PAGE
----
Anybody who wants to know about bees should know that they are invertebrates. Some are social; some are not. Some are sting less others are not. Some are deadly others are not. But one characteristic they have in common is they are all invertebrates. This is very useful information to people wishing to learn or know as much as they can about bees.

It is a question that has a simple answer. Are bees invertebrates? Yes. All insects, including bees, are invertebrates. They do not have a spine, they have an exoskeleton.  If anybody asks, you can affirmatively answer the question. It is knowledge that will serve you well if you want to know as much about bees as is possible.

How can I use this information?

You can share your information about invertebrates, bees and answer the question "Are bees invertebrates?" to anybody asking the question.  It is useful to know that an invertebrate is an animal without a spinal column, insects are invertebrates and bees are insects. If you would like to share the information with your children, when teaching about bees you could do so.

Bees are interesting creatures. They are invertebrates which means you can squash them easily. The exoskeleton they have in place of a spine is relatively fragile.  You would want to be careful when handling them if you would handle them as if you decided to become a beekeeper. It is useful to know that you could easily harm the bee due to its being an invertebrate.

If you are a student of entomology, you should know that insects are invertebrates and be able to answer the question "Are bees invertebrates?"  If you are a member of the public, you can add to your trivial knowledge-base by being able to answer the question. Some children are fascinated with insects and bees, and they would find this information to be useful to them as well.

The answer to the question, "Are bees invertebrates?" is a matter of trivia. It is useful information for anybody wanting to know about the make-up of a bee's body.  You can use the information to impress people with your knowledge. It is an interesting trivial fact. There is more to the question that is beyond the scope of this article, but if interested you can research the topic more thoroughly.

are bees invertebrates

The answer to whether bees are invertebrates is a simple "yes." However, I have explained that there is a wide range of differences between the invertebrates.  There is also a wide range of differences between the varying bees. Honeybees are the most well-known of the bees. However, the other bees have characteristics that people do not associate with the honeybee.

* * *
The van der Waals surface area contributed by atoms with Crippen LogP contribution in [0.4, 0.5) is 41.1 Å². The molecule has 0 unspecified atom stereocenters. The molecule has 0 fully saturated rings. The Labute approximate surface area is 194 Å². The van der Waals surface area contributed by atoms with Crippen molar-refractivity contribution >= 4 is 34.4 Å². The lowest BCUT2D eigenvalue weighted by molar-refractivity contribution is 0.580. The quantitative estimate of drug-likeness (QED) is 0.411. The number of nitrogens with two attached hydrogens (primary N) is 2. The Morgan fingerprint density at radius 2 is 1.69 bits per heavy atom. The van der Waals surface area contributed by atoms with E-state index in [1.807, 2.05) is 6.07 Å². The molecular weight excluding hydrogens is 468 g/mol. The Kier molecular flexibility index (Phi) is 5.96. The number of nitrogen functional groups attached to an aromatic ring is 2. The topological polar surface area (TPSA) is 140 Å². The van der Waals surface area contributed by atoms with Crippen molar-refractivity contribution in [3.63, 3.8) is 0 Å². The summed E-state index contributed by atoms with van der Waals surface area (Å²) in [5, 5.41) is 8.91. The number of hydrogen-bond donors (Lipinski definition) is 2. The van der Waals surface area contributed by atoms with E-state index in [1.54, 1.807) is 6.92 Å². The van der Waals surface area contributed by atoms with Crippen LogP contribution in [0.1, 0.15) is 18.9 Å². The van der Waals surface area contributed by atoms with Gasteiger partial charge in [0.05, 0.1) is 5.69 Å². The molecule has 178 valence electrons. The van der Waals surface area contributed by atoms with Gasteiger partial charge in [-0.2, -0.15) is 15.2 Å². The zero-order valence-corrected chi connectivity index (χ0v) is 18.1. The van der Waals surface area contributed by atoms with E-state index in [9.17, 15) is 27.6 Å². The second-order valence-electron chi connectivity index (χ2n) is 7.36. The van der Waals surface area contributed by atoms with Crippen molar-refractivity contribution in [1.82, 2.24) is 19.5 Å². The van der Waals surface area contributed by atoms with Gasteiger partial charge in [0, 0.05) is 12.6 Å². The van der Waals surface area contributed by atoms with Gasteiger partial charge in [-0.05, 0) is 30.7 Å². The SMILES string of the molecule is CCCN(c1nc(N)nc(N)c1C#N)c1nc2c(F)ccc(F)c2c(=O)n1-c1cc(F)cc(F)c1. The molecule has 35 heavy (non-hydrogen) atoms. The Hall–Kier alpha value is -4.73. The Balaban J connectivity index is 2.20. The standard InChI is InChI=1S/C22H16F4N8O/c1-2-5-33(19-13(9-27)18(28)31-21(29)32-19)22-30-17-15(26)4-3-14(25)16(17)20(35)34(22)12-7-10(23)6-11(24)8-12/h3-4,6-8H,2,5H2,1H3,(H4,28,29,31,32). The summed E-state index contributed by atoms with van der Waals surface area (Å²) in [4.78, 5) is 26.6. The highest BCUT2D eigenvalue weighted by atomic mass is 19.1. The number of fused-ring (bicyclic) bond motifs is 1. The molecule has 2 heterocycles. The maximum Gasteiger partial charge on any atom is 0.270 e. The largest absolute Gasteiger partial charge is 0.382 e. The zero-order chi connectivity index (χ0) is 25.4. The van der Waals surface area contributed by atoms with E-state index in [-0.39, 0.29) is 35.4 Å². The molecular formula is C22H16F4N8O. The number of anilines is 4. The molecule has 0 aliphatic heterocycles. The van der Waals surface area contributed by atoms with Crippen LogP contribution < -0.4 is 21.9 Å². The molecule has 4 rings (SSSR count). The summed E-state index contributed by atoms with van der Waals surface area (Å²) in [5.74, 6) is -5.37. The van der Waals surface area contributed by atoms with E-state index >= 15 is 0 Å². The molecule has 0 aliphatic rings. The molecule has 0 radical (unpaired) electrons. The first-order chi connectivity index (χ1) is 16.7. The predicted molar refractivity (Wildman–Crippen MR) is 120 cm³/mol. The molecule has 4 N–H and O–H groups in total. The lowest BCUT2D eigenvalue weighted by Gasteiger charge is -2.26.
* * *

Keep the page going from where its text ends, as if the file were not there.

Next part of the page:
Examples of this would be that some are solitary, they do not live in colonies, they do not socialize, they do not make honey, most do not sting.  If you're interested in learning about bees, not just honeybees, then you should explore the topic more thoroughly. Bees are beautiful members of creation, and yes, they are invertebrates, they are insects, and interested people should study them.

The characteristic that all invertebrates share is that they do not have a spine. Some have exoskeletons, such as the bee. Others have shells, such as the crab. Others, like the slug, are merely mushy and don't have a skeleton. The bees are among the most interesting of all the insects and invertebrates. And the most beautiful.

Where Does Bee Pollen Come From And Its Nutritional Benefits

Bee pollen, also referred to as bee bread, is a product created through the combined efforts of plants and bees. But where does bee pollen come from? It is collected from beehives and consumed as a nutritionally rich health supplement. It is used to treat a variety of ailments and conditions.

Where Does Bee Pollen Come From?

When asking the question where does bee pollen come from, it's important to note that bee pollen is not the same as plant pollen-the substance you are probably more familiar with from biology class and from your allergy nightmares.

Plant pollen is the male seed of flowers and is created by plants to spread and propagate their species. They are tiny particles formed in the heart of the flower blossom. Every variety of flower and many orchard fruits and agricultural food crops create dustings of pollen.

Forager bees from several bee species land on these plants to collect the pollen. As they travel from plant to plant, bees sprinkle pollen particles on other plants, pollinating them. Bees also keep pollen to bring back to their hives and use as their primary energy source.